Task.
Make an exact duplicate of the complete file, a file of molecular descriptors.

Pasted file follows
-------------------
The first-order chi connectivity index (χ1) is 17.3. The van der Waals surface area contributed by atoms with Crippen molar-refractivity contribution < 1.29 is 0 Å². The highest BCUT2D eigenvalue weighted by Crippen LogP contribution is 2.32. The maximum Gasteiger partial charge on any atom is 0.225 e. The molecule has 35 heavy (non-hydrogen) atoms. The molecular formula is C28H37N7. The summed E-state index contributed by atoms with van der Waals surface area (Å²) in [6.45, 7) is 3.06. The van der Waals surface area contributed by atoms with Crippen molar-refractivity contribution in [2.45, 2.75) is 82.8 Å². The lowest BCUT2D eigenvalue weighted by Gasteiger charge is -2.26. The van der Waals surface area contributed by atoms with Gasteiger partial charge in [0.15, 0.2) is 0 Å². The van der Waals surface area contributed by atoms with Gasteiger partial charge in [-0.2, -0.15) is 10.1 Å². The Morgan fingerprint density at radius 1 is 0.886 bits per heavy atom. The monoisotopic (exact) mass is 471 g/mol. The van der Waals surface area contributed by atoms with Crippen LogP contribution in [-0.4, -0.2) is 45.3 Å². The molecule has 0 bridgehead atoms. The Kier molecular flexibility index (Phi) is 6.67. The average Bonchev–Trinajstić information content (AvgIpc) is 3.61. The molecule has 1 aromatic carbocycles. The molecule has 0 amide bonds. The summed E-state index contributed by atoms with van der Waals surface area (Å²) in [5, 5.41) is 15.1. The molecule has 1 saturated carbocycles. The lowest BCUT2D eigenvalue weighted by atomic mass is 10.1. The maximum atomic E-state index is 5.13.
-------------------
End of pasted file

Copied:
The first-order chi connectivity index (χ1) is 17.3. The van der Waals surface area contributed by atoms with Crippen molar-refractivity contribution < 1.29 is 0 Å². The highest BCUT2D eigenvalue weighted by Crippen LogP contribution is 2.32. The maximum Gasteiger partial charge on any atom is 0.225 e. The molecule has 35 heavy (non-hydrogen) atoms. The molecular formula is C28H37N7. The summed E-state index contributed by atoms with van der Waals surface area (Å²) in [6.45, 7) is 3.06. The van der Waals surface area contributed by atoms with Crippen molar-refractivity contribution in [2.45, 2.75) is 82.8 Å². The lowest BCUT2D eigenvalue weighted by Gasteiger charge is -2.26. The van der Waals surface area contributed by atoms with Gasteiger partial charge in [0.15, 0.2) is 0 Å². The van der Waals surface area contributed by atoms with Gasteiger partial charge in [-0.2, -0.15) is 10.1 Å². The Morgan fingerprint density at radius 1 is 0.886 bits per heavy atom. The monoisotopic (exact) mass is 471 g/mol. The van der Waals surface area contributed by atoms with Crippen LogP contribution in [-0.4, -0.2) is 45.3 Å². The molecule has 0 bridgehead atoms. The Kier molecular flexibility index (Phi) is 6.67. The average Bonchev–Trinajstić information content (AvgIpc) is 3.61. The molecule has 1 aromatic carbocycles. The molecule has 0 amide bonds. The summed E-state index contributed by atoms with van der Waals surface area (Å²) in [5, 5.41) is 15.1. The molecule has 1 saturated carbocycles. The lowest BCUT2D eigenvalue weighted by atomic mass is 10.1. The maximum atomic E-state index is 5.13.